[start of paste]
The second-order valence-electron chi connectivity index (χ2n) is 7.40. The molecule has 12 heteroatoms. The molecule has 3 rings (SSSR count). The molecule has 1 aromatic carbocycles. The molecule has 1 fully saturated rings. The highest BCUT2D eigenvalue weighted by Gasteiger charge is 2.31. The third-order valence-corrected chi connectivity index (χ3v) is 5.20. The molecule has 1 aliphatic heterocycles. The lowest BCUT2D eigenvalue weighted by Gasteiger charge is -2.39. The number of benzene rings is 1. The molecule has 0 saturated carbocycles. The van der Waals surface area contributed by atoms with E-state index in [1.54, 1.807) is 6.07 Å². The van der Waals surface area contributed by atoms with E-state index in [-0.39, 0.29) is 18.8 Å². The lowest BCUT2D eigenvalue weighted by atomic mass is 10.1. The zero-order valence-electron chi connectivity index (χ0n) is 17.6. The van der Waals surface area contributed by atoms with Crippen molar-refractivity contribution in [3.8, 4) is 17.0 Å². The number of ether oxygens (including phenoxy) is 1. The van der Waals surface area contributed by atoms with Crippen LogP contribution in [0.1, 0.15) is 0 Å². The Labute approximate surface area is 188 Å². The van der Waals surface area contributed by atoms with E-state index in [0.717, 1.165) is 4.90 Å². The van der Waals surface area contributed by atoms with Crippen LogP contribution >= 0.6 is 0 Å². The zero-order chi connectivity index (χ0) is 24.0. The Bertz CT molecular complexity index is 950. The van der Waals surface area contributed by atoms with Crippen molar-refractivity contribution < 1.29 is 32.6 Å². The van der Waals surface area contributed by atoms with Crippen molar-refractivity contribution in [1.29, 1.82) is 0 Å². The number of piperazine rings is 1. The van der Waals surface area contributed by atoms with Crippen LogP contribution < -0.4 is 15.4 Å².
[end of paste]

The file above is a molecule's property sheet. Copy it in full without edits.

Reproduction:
The second-order valence-electron chi connectivity index (χ2n) is 7.40. The molecule has 12 heteroatoms. The molecule has 3 rings (SSSR count). The molecule has 1 aromatic carbocycles. The molecule has 1 fully saturated rings. The highest BCUT2D eigenvalue weighted by Gasteiger charge is 2.31. The third-order valence-corrected chi connectivity index (χ3v) is 5.20. The molecule has 1 aliphatic heterocycles. The lowest BCUT2D eigenvalue weighted by Gasteiger charge is -2.39. The number of benzene rings is 1. The molecule has 0 saturated carbocycles. The van der Waals surface area contributed by atoms with E-state index in [1.54, 1.807) is 6.07 Å². The van der Waals surface area contributed by atoms with E-state index in [-0.39, 0.29) is 18.8 Å². The lowest BCUT2D eigenvalue weighted by atomic mass is 10.1. The zero-order valence-electron chi connectivity index (χ0n) is 17.6. The van der Waals surface area contributed by atoms with Crippen molar-refractivity contribution in [3.8, 4) is 17.0 Å². The number of ether oxygens (including phenoxy) is 1. The van der Waals surface area contributed by atoms with Crippen LogP contribution in [0.1, 0.15) is 0 Å². The Labute approximate surface area is 188 Å². The van der Waals surface area contributed by atoms with E-state index in [0.717, 1.165) is 4.90 Å². The van der Waals surface area contributed by atoms with Crippen LogP contribution >= 0.6 is 0 Å². The zero-order chi connectivity index (χ0) is 24.0. The Bertz CT molecular complexity index is 950. The van der Waals surface area contributed by atoms with Crippen molar-refractivity contribution < 1.29 is 32.6 Å². The van der Waals surface area contributed by atoms with Crippen molar-refractivity contribution in [1.29, 1.82) is 0 Å². The number of piperazine rings is 1. The van der Waals surface area contributed by atoms with Crippen LogP contribution < -0.4 is 15.4 Å².